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Crafting Personalized Service


Recently I’ve been giving a good deal of thought to what makes customized and personalized service effective. I’ve been thinking about this ever since I purchased a customized handbag at a “Design Your Own Handbag” party. Stick with me here, I promise this post is not just about handbags.

To say this was an abnormal purchase is almost an understatement. If you know me personally, then you’ll nod in agreement when I say that I am not a “high-end handbag person”… not that there’s anything wrong with that. It’s just that typically I buy bags that cost $12, last indefinitely and come from the TJ Maxx clearance rack. Why then did I spend ten times that much on a handbag last month?

Experience – Value – Customization

The party was held at the handbag shop, and I walked in prepared for a serious sales pitch.  However, I found that no one tried to sell us a thing. The store consultant explained the process – choose a style, select the fabrics and place the order.  Then the bag is handmade and shipped to you in about 4 weeks. There was no sales pitch, no hidden fees, specials or two-fors. In addition, I found clearly labeled prices, a showroom with high quality samples and the promise that my bag would be unique to me. Honestly, I was surprised when 14 orders went in out of 15 of us who attended and all without the any pressure to buy.

I started to think about how this model applies in the insurance business. (Fortunately for the life of the party, I didn’t find out until later that evening that there were several insurance ladies in attendance.) Surely, we won’t be printing policies on fancy monogrammed paper, nor do clients expect that. However, I think there is something to be said for the expectation of personalized service and the expectation of honest salesmanship. Low and behold, I think that’s the very definition of an Independent Agent!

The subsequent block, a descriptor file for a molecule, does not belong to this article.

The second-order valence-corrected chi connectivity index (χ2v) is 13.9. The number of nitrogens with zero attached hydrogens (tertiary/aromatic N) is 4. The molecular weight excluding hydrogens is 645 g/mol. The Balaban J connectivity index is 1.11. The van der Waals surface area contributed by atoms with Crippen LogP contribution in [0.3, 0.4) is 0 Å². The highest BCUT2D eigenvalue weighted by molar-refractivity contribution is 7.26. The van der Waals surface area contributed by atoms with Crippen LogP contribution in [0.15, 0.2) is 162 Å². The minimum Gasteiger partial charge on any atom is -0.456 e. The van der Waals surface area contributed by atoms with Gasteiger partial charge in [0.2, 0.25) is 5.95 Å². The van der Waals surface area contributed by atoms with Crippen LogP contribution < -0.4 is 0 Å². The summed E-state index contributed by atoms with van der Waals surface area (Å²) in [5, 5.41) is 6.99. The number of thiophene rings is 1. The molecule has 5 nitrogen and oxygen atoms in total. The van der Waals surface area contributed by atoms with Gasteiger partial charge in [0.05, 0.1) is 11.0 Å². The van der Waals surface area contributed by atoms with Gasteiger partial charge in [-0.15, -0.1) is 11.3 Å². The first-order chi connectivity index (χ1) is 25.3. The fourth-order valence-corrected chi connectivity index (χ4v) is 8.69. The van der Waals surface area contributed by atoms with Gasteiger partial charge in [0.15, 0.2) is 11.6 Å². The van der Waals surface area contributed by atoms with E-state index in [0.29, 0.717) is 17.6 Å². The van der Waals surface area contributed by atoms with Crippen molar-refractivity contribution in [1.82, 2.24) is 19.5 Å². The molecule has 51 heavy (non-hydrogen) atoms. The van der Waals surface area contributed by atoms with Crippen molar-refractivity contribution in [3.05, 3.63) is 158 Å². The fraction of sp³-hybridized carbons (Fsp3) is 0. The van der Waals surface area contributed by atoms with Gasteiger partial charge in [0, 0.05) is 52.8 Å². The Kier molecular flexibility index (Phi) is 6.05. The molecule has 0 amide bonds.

Making sure we personalize our client communication is the first thing that comes to mind. Take the form letter as an example. How many mailings – paper and electronic – are going out addressed to “Valued Customer” or “Dear Insured”? Certainly hand signing every communication out of the office is overkill, but how often do we trade the convenience of an auto signature for bland client exchanges? What might a handwritten ‘Thank You’ note mean to a customer who has made a referral? And in the Web 2.0 space, the power of a personal mention over a channel like Twitter or Facebook can be a building block in moving a casual acquaintance over to a loyal customer.

I’ve begun asking myself, how personal am I making my client communications?  Am I doing enough to ensure that I’m strengthening the right relationships in the right way? In essence, am I giving my clients the insurance version of the customized handbag?

What personal touches do you put on your client communication? Does it make a difference?

One Comment leave one →
  1. Pat Loonie permalink
    03/25/2010 3:26 pm

    Melissa, I like the handbag and you also reminded me to think about my interactions in business and my personal life and giving that little extra. Thanks. Patty

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